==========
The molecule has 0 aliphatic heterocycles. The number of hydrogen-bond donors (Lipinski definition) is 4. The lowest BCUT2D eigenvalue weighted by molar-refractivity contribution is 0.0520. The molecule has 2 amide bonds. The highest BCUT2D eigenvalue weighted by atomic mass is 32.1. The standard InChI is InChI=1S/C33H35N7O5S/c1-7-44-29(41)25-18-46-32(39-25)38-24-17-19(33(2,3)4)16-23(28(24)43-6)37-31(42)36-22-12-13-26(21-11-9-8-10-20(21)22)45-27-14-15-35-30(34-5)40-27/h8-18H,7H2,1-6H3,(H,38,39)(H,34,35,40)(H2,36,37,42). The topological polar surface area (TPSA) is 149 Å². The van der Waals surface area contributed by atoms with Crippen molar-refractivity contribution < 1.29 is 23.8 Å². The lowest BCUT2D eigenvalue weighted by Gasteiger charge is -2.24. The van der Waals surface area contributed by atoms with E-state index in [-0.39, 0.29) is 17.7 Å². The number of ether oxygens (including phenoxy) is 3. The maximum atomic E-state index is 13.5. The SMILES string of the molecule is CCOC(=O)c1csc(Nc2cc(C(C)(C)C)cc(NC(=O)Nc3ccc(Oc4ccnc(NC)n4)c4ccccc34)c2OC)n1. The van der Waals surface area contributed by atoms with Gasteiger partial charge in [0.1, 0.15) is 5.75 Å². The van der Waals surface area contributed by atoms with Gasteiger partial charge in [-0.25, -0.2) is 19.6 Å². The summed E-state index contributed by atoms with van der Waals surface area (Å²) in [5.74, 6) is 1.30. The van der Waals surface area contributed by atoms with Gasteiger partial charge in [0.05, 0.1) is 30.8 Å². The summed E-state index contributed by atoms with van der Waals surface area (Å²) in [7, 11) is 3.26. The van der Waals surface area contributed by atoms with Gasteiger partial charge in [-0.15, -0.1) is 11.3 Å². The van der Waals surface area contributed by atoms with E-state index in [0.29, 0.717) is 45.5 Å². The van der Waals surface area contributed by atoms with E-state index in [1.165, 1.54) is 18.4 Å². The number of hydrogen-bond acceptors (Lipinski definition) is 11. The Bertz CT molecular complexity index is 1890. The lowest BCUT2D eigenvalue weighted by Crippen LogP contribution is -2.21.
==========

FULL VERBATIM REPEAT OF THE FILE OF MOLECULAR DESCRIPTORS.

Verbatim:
The molecule has 0 aliphatic heterocycles. The number of hydrogen-bond donors (Lipinski definition) is 4. The lowest BCUT2D eigenvalue weighted by molar-refractivity contribution is 0.0520. The molecule has 2 amide bonds. The highest BCUT2D eigenvalue weighted by atomic mass is 32.1. The standard InChI is InChI=1S/C33H35N7O5S/c1-7-44-29(41)25-18-46-32(39-25)38-24-17-19(33(2,3)4)16-23(28(24)43-6)37-31(42)36-22-12-13-26(21-11-9-8-10-20(21)22)45-27-14-15-35-30(34-5)40-27/h8-18H,7H2,1-6H3,(H,38,39)(H,34,35,40)(H2,36,37,42). The topological polar surface area (TPSA) is 149 Å². The van der Waals surface area contributed by atoms with Crippen molar-refractivity contribution < 1.29 is 23.8 Å². The lowest BCUT2D eigenvalue weighted by Gasteiger charge is -2.24. The van der Waals surface area contributed by atoms with E-state index in [-0.39, 0.29) is 17.7 Å². The number of ether oxygens (including phenoxy) is 3. The maximum atomic E-state index is 13.5. The SMILES string of the molecule is CCOC(=O)c1csc(Nc2cc(C(C)(C)C)cc(NC(=O)Nc3ccc(Oc4ccnc(NC)n4)c4ccccc34)c2OC)n1. The van der Waals surface area contributed by atoms with Gasteiger partial charge in [0.1, 0.15) is 5.75 Å². The van der Waals surface area contributed by atoms with Gasteiger partial charge in [-0.25, -0.2) is 19.6 Å². The summed E-state index contributed by atoms with van der Waals surface area (Å²) in [5.74, 6) is 1.30. The van der Waals surface area contributed by atoms with Gasteiger partial charge in [0.05, 0.1) is 30.8 Å². The summed E-state index contributed by atoms with van der Waals surface area (Å²) in [7, 11) is 3.26. The van der Waals surface area contributed by atoms with Gasteiger partial charge in [-0.15, -0.1) is 11.3 Å². The van der Waals surface area contributed by atoms with E-state index in [0.29, 0.717) is 45.5 Å². The van der Waals surface area contributed by atoms with E-state index in [1.165, 1.54) is 18.4 Å². The number of hydrogen-bond acceptors (Lipinski definition) is 11. The Bertz CT molecular complexity index is 1890. The lowest BCUT2D eigenvalue weighted by Crippen LogP contribution is -2.21.